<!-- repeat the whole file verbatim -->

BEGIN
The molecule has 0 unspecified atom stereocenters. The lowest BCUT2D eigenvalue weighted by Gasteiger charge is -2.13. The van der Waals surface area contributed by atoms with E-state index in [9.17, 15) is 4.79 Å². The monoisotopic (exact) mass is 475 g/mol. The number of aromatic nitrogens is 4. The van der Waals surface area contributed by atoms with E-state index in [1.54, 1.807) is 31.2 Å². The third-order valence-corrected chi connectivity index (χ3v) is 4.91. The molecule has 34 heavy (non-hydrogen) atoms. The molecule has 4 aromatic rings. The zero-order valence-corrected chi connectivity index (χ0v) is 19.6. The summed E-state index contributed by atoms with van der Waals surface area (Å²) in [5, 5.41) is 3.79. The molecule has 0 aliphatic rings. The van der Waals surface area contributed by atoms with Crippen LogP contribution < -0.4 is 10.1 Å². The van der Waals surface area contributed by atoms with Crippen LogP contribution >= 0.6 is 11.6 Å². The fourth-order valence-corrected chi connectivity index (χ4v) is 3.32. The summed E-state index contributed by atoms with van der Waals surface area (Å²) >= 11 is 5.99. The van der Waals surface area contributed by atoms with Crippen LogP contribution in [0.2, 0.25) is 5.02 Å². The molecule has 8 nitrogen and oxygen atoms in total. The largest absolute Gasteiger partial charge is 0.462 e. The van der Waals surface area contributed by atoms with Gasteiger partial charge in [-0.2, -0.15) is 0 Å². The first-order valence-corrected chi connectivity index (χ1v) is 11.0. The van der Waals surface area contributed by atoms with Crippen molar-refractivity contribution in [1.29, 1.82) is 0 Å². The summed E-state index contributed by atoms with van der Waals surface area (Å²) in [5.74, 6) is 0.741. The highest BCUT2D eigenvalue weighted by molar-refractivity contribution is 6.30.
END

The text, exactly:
The molecule has 0 unspecified atom stereocenters. The lowest BCUT2D eigenvalue weighted by Gasteiger charge is -2.13. The van der Waals surface area contributed by atoms with E-state index in [9.17, 15) is 4.79 Å². The monoisotopic (exact) mass is 475 g/mol. The number of aromatic nitrogens is 4. The van der Waals surface area contributed by atoms with E-state index in [1.54, 1.807) is 31.2 Å². The third-order valence-corrected chi connectivity index (χ3v) is 4.91. The molecule has 34 heavy (non-hydrogen) atoms. The molecule has 4 aromatic rings. The zero-order valence-corrected chi connectivity index (χ0v) is 19.6. The summed E-state index contributed by atoms with van der Waals surface area (Å²) in [5, 5.41) is 3.79. The molecule has 0 aliphatic rings. The van der Waals surface area contributed by atoms with Crippen LogP contribution < -0.4 is 10.1 Å². The van der Waals surface area contributed by atoms with Crippen LogP contribution >= 0.6 is 11.6 Å². The fourth-order valence-corrected chi connectivity index (χ4v) is 3.32. The summed E-state index contributed by atoms with van der Waals surface area (Å²) >= 11 is 5.99. The van der Waals surface area contributed by atoms with Crippen LogP contribution in [0.2, 0.25) is 5.02 Å². The molecule has 8 nitrogen and oxygen atoms in total. The largest absolute Gasteiger partial charge is 0.462 e. The van der Waals surface area contributed by atoms with Gasteiger partial charge in [-0.2, -0.15) is 0 Å². The first-order valence-corrected chi connectivity index (χ1v) is 11.0. The van der Waals surface area contributed by atoms with Crippen molar-refractivity contribution in [1.29, 1.82) is 0 Å². The summed E-state index contributed by atoms with van der Waals surface area (Å²) in [5.74, 6) is 0.741. The highest BCUT2D eigenvalue weighted by molar-refractivity contribution is 6.30.